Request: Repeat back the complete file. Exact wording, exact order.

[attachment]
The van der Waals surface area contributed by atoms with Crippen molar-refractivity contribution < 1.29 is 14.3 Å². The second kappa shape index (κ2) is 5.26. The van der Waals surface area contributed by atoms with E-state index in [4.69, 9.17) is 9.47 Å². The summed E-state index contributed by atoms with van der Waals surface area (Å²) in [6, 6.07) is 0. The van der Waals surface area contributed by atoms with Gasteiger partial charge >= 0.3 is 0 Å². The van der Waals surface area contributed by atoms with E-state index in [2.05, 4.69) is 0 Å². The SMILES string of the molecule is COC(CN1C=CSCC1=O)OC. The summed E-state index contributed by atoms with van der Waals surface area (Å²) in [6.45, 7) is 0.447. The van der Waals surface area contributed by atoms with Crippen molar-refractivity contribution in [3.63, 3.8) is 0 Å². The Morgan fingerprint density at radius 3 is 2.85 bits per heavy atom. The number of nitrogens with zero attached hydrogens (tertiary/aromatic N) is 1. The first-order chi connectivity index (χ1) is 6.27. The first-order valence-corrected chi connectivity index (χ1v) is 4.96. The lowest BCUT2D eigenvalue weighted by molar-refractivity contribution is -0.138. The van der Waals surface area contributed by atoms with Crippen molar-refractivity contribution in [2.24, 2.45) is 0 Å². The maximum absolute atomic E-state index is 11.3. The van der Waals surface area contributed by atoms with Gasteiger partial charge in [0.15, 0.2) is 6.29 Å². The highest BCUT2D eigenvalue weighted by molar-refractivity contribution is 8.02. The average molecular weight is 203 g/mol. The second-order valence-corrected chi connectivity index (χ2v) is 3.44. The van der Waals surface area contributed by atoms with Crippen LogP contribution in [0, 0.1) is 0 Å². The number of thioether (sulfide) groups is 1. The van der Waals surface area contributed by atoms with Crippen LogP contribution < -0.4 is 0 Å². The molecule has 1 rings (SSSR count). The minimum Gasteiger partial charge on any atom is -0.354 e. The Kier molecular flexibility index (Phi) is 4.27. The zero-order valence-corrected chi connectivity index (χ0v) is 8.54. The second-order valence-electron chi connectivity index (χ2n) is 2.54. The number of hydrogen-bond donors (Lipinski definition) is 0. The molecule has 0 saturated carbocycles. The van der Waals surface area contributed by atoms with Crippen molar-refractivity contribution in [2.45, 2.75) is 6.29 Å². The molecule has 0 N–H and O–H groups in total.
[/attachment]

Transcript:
The van der Waals surface area contributed by atoms with Crippen molar-refractivity contribution < 1.29 is 14.3 Å². The second kappa shape index (κ2) is 5.26. The van der Waals surface area contributed by atoms with E-state index in [4.69, 9.17) is 9.47 Å². The summed E-state index contributed by atoms with van der Waals surface area (Å²) in [6, 6.07) is 0. The van der Waals surface area contributed by atoms with Gasteiger partial charge >= 0.3 is 0 Å². The van der Waals surface area contributed by atoms with E-state index in [2.05, 4.69) is 0 Å². The SMILES string of the molecule is COC(CN1C=CSCC1=O)OC. The summed E-state index contributed by atoms with van der Waals surface area (Å²) in [6.45, 7) is 0.447. The van der Waals surface area contributed by atoms with Crippen molar-refractivity contribution in [3.63, 3.8) is 0 Å². The Morgan fingerprint density at radius 3 is 2.85 bits per heavy atom. The number of nitrogens with zero attached hydrogens (tertiary/aromatic N) is 1. The first-order chi connectivity index (χ1) is 6.27. The first-order valence-corrected chi connectivity index (χ1v) is 4.96. The lowest BCUT2D eigenvalue weighted by molar-refractivity contribution is -0.138. The van der Waals surface area contributed by atoms with Crippen molar-refractivity contribution in [2.24, 2.45) is 0 Å². The maximum absolute atomic E-state index is 11.3. The van der Waals surface area contributed by atoms with Gasteiger partial charge in [0.15, 0.2) is 6.29 Å². The highest BCUT2D eigenvalue weighted by molar-refractivity contribution is 8.02. The average molecular weight is 203 g/mol. The second-order valence-corrected chi connectivity index (χ2v) is 3.44. The van der Waals surface area contributed by atoms with Crippen LogP contribution in [0, 0.1) is 0 Å². The number of thioether (sulfide) groups is 1. The van der Waals surface area contributed by atoms with Crippen LogP contribution < -0.4 is 0 Å². The molecule has 1 rings (SSSR count). The minimum Gasteiger partial charge on any atom is -0.354 e. The Kier molecular flexibility index (Phi) is 4.27. The zero-order valence-corrected chi connectivity index (χ0v) is 8.54. The second-order valence-electron chi connectivity index (χ2n) is 2.54. The number of hydrogen-bond donors (Lipinski definition) is 0. The molecule has 0 saturated carbocycles. The van der Waals surface area contributed by atoms with Crippen molar-refractivity contribution in [2.45, 2.75) is 6.29 Å². The molecule has 0 N–H and O–H groups in total.